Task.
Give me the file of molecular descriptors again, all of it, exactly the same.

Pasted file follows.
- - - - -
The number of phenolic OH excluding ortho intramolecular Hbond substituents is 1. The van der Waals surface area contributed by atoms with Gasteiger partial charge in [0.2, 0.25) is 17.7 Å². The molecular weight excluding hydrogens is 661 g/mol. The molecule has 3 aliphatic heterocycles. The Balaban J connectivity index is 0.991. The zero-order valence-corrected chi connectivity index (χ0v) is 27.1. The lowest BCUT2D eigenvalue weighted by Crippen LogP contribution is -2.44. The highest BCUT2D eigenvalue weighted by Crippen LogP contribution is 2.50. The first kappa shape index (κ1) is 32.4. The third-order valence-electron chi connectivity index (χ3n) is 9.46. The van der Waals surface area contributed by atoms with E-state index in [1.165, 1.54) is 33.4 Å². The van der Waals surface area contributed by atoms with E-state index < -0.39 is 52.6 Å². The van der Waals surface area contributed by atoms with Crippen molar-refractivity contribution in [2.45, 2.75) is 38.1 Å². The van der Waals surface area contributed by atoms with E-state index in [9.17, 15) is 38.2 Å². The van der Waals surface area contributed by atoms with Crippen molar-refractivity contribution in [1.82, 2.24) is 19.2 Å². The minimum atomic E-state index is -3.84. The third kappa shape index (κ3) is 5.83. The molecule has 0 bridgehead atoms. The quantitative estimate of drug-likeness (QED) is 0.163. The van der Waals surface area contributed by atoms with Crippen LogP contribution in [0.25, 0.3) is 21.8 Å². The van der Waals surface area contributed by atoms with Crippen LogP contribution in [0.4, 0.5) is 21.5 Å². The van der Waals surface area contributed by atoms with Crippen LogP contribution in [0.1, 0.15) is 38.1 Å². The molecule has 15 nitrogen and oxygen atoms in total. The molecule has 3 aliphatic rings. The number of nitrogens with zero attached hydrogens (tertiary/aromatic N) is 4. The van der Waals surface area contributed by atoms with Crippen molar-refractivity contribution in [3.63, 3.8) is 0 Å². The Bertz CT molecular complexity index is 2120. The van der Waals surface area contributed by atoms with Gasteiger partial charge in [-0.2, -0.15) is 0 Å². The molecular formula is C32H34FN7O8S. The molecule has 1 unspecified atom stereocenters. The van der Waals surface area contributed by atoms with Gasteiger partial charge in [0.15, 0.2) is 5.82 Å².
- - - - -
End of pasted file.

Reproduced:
The number of phenolic OH excluding ortho intramolecular Hbond substituents is 1. The van der Waals surface area contributed by atoms with Gasteiger partial charge in [0.2, 0.25) is 17.7 Å². The molecular weight excluding hydrogens is 661 g/mol. The molecule has 3 aliphatic heterocycles. The Balaban J connectivity index is 0.991. The zero-order valence-corrected chi connectivity index (χ0v) is 27.1. The lowest BCUT2D eigenvalue weighted by Crippen LogP contribution is -2.44. The highest BCUT2D eigenvalue weighted by Crippen LogP contribution is 2.50. The first kappa shape index (κ1) is 32.4. The third-order valence-electron chi connectivity index (χ3n) is 9.46. The van der Waals surface area contributed by atoms with E-state index in [1.165, 1.54) is 33.4 Å². The van der Waals surface area contributed by atoms with E-state index < -0.39 is 52.6 Å². The van der Waals surface area contributed by atoms with Crippen molar-refractivity contribution in [2.45, 2.75) is 38.1 Å². The van der Waals surface area contributed by atoms with E-state index in [9.17, 15) is 38.2 Å². The van der Waals surface area contributed by atoms with Crippen molar-refractivity contribution in [1.82, 2.24) is 19.2 Å². The minimum atomic E-state index is -3.84. The third kappa shape index (κ3) is 5.83. The molecule has 0 bridgehead atoms. The quantitative estimate of drug-likeness (QED) is 0.163. The van der Waals surface area contributed by atoms with Crippen LogP contribution in [0.25, 0.3) is 21.8 Å². The van der Waals surface area contributed by atoms with Crippen LogP contribution in [0.4, 0.5) is 21.5 Å². The van der Waals surface area contributed by atoms with Crippen LogP contribution in [0.1, 0.15) is 38.1 Å². The molecule has 15 nitrogen and oxygen atoms in total. The molecule has 3 aliphatic rings. The number of nitrogens with zero attached hydrogens (tertiary/aromatic N) is 4. The van der Waals surface area contributed by atoms with Crippen molar-refractivity contribution in [3.63, 3.8) is 0 Å². The Bertz CT molecular complexity index is 2120. The van der Waals surface area contributed by atoms with Gasteiger partial charge in [-0.2, -0.15) is 0 Å². The molecular formula is C32H34FN7O8S. The molecule has 1 unspecified atom stereocenters. The van der Waals surface area contributed by atoms with Gasteiger partial charge in [0.15, 0.2) is 5.82 Å².